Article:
Gambling Enquiry

Fixed-odds maximum bet ‘could drop to £2’

Posted on October 31, 2017 by admin

The maximum stake for fixed-odds betting terminals could drop to as little as £2 under a government review.

Currently, people can bet up to £100 every 20 seconds on electronic casino games, but ministers are considering a new limit.

Read the full piece on BBC News.

The DCMS review is out, the days of FOBTs are surely numbered

Posted on October 31, 2017 by admin

The Campaign for Fairer Gambling comments on the Government’s long awaited consultation on fixed odds betting terminals which begins today and runs until 23rd January 2018. (more…)

Stakes on ‘crack cocaine’ betting machines to be cut in government gambling review

Posted on October 31, 2017 by admin

The Government is to cut the maximum stake on fixed-odds betting terminals from £100 to between £2 and £50.

Dubbed the ‘crack cocaine of gambling’, the machines are said to be dangerously addictive.

Read the full piece back on ITV News.

Maximum stake on ‘crack cocaine’ fixed-odds betting machines slashed

Posted on October 31, 2017 by admin

The government is to cut the maximum stake on fixed-odds betting terminals – known as the crack cocaine of gambling – from £100 to between £50 and £2.

The high-stake, high-speed electronic casino games are dangerously addictive.

Read the full piece on Metro News.

Government agrees to slash maximum stake on betting machines

Posted on October 31, 2017 by admin

They’re powerfully addictive and allow punters to bet hundreds of pounds a minute. Now the government has agreed to slash the maximum stake at the tends of thousands of fixed odds betting machines around the country. The government is now launching a consultation.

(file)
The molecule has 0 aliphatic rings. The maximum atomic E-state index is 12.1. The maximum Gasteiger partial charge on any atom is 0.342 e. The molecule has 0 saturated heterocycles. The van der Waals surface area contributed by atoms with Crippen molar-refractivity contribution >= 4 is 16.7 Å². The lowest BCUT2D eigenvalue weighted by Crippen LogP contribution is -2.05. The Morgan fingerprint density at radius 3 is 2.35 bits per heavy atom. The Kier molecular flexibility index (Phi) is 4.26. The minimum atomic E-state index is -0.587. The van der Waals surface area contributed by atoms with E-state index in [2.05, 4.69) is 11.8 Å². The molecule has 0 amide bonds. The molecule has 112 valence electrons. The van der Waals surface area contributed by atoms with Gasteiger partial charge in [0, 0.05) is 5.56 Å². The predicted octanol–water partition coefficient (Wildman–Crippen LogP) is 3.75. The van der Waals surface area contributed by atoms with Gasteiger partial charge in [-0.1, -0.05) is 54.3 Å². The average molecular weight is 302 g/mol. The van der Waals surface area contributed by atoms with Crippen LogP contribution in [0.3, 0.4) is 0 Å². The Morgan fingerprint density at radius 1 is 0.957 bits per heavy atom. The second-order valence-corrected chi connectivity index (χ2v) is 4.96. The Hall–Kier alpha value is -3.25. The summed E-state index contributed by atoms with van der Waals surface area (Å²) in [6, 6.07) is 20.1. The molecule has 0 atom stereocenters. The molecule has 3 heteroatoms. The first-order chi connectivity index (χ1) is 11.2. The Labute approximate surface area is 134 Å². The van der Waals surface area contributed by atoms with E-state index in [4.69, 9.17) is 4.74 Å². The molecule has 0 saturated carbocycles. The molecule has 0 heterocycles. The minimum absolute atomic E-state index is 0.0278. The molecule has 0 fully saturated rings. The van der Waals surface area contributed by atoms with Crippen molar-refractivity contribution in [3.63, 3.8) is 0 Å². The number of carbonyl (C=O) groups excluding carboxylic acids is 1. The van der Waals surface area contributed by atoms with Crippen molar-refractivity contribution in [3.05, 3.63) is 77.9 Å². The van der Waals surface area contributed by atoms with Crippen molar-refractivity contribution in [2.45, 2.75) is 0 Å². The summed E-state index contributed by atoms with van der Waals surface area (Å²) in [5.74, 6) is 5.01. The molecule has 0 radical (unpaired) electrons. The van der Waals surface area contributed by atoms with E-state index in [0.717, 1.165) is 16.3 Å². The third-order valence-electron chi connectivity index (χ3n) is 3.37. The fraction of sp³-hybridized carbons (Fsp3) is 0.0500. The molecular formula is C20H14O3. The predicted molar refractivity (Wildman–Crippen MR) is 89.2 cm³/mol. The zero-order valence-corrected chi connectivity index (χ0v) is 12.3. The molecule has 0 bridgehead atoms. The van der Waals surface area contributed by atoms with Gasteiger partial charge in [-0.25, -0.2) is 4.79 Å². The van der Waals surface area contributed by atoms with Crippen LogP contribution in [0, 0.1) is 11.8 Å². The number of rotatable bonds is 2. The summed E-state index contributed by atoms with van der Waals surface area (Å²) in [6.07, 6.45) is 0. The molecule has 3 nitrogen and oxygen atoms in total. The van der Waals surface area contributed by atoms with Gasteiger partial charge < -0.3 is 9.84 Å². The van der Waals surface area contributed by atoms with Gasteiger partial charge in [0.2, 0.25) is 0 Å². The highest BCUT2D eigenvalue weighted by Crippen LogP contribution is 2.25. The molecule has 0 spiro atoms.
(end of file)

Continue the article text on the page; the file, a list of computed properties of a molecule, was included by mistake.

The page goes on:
Watch the piece back on Channel 4 News.

Maximum stake on fixed-odds betting terminals to be cut from £100

Posted on October 31, 2017 by admin

The maximum stake on fixed-odds betting terminals will be reduced from £100 to between £50 and £2, the Government announced on Tuesday – a move designed to protect vulnerable gamblers.

Read the full piece in the Independent.

Campaign Spokesperson speaks to BBC Radio 2 about FOBTs

Posted on October 31, 2017 by admin

Campaign spokesperson Matt Zarb-Cousin speaks to The Jeremy Vine Show on BBC Radio 2 following the release of the consultation on proposals for changes to Gaming Machines and Social Responsibility Measures by DCMS.

Listen back to the show on iPlayer.

Campaign for Fairer Gambling responds to publication of the government’s gambling review

Posted on October 31, 2017 by admin

Following the release of the consultation on proposals for changes to Gaming Machines and Social Responsibility Measures by DCMS this morning, spokesperson for Fairer Gambling said:

“We welcome the next stage of the government’s review of Fixed Odds Betting Terminals, social responsibility and advertising. The options indicate that the government will consider reducing the maximum stake on FOBTs to £2 a spin. We are confident that, when all the evidence has been considered, £2 will be judged to be the most appropriate level.”

Bookmakers braced for fixed-odds betting terminal restrictions

Posted on October 30, 2017 by admin

Bookmakers are bracing for restrictions on fixed-odds betting terminals (FOBTs) and a new requirement to fund a problem gambling awareness campaign, as part of a government review to be published early this week.

The Department for Culture, Media and Sport is preparing to publish a narrow range of options for reducing the maximum stake on FOBTs, which allow gamblers to place bets of up to £100 every 20 seconds.

Read the full story in The Guardian.

Gambling machines set for maximum stake cut

Posted on October 30, 2017 by admin

Ministers are about to recommend a cut in the maximum stake on betting machines known as the “crack cocaine of gambling”.

Hundreds of millions of pounds will be wiped from bookmakers’ profits when the government announces its plans before the stock market opens tomorrow, according to sources close to the official review of stakes and prizes.

Read the full story in The Times.